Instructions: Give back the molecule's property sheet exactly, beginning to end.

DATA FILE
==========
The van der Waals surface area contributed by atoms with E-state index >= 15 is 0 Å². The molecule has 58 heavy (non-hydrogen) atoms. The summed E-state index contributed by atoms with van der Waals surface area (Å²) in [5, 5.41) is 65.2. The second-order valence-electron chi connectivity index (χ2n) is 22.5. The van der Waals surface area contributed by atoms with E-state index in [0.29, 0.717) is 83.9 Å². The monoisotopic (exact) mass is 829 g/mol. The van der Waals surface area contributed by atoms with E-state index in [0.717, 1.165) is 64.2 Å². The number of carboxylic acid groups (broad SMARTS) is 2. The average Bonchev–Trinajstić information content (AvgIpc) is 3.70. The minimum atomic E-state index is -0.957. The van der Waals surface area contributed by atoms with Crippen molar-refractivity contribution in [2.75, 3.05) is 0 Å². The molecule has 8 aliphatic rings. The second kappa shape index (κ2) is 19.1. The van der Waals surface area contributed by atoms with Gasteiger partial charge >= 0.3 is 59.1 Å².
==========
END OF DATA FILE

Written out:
The van der Waals surface area contributed by atoms with E-state index >= 15 is 0 Å². The molecule has 58 heavy (non-hydrogen) atoms. The summed E-state index contributed by atoms with van der Waals surface area (Å²) in [5, 5.41) is 65.2. The second-order valence-electron chi connectivity index (χ2n) is 22.5. The van der Waals surface area contributed by atoms with E-state index in [0.29, 0.717) is 83.9 Å². The monoisotopic (exact) mass is 829 g/mol. The van der Waals surface area contributed by atoms with E-state index in [0.717, 1.165) is 64.2 Å². The number of carboxylic acid groups (broad SMARTS) is 2. The average Bonchev–Trinajstić information content (AvgIpc) is 3.70. The minimum atomic E-state index is -0.957. The van der Waals surface area contributed by atoms with Crippen molar-refractivity contribution in [2.75, 3.05) is 0 Å². The molecule has 8 aliphatic rings. The second kappa shape index (κ2) is 19.1. The van der Waals surface area contributed by atoms with Gasteiger partial charge >= 0.3 is 59.1 Å².